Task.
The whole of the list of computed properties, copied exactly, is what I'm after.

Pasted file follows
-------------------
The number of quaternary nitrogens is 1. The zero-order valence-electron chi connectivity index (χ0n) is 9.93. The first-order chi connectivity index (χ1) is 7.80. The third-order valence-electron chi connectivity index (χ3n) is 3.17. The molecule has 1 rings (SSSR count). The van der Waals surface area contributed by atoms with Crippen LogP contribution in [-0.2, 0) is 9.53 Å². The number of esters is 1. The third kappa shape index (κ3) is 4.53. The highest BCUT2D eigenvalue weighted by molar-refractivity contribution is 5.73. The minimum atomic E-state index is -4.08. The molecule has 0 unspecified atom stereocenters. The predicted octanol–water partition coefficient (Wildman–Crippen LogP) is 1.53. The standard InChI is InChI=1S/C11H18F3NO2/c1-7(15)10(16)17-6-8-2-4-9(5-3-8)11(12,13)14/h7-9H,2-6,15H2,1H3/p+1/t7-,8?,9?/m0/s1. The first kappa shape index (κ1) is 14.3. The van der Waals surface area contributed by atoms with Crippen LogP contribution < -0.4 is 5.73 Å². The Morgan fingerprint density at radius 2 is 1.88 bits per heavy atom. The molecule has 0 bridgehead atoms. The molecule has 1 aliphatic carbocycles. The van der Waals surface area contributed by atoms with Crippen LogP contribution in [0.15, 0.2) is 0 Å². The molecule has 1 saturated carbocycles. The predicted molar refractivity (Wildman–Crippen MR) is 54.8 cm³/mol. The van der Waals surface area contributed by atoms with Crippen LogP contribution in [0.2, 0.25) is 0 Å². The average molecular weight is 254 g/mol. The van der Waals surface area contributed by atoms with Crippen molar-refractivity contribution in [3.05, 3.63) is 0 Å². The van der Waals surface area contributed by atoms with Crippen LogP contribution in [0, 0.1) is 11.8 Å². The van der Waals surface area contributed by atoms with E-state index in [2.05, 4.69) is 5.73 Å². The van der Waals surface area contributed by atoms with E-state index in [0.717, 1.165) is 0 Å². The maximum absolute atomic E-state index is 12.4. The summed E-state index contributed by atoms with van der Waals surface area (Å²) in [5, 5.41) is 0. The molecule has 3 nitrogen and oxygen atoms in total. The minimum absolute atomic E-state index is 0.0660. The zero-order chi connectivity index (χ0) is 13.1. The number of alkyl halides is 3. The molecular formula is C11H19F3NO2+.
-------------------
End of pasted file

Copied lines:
The number of quaternary nitrogens is 1. The zero-order valence-electron chi connectivity index (χ0n) is 9.93. The first-order chi connectivity index (χ1) is 7.80. The third-order valence-electron chi connectivity index (χ3n) is 3.17. The molecule has 1 rings (SSSR count). The van der Waals surface area contributed by atoms with Crippen LogP contribution in [-0.2, 0) is 9.53 Å². The number of esters is 1. The third kappa shape index (κ3) is 4.53. The highest BCUT2D eigenvalue weighted by molar-refractivity contribution is 5.73. The minimum atomic E-state index is -4.08. The molecule has 0 unspecified atom stereocenters. The predicted octanol–water partition coefficient (Wildman–Crippen LogP) is 1.53. The standard InChI is InChI=1S/C11H18F3NO2/c1-7(15)10(16)17-6-8-2-4-9(5-3-8)11(12,13)14/h7-9H,2-6,15H2,1H3/p+1/t7-,8?,9?/m0/s1. The first kappa shape index (κ1) is 14.3. The van der Waals surface area contributed by atoms with Crippen LogP contribution < -0.4 is 5.73 Å². The Morgan fingerprint density at radius 2 is 1.88 bits per heavy atom. The molecule has 0 bridgehead atoms. The molecule has 1 aliphatic carbocycles. The van der Waals surface area contributed by atoms with Crippen LogP contribution in [0.15, 0.2) is 0 Å². The molecule has 1 saturated carbocycles. The predicted molar refractivity (Wildman–Crippen MR) is 54.8 cm³/mol. The van der Waals surface area contributed by atoms with Crippen LogP contribution in [0.2, 0.25) is 0 Å². The average molecular weight is 254 g/mol. The van der Waals surface area contributed by atoms with Crippen molar-refractivity contribution in [3.05, 3.63) is 0 Å². The van der Waals surface area contributed by atoms with Crippen LogP contribution in [0, 0.1) is 11.8 Å². The van der Waals surface area contributed by atoms with E-state index in [2.05, 4.69) is 5.73 Å². The van der Waals surface area contributed by atoms with E-state index in [0.717, 1.165) is 0 Å². The maximum absolute atomic E-state index is 12.4. The summed E-state index contributed by atoms with van der Waals surface area (Å²) in [5, 5.41) is 0. The molecule has 3 nitrogen and oxygen atoms in total. The minimum absolute atomic E-state index is 0.0660. The zero-order chi connectivity index (χ0) is 13.1. The number of alkyl halides is 3. The molecular formula is C11H19F3NO2+.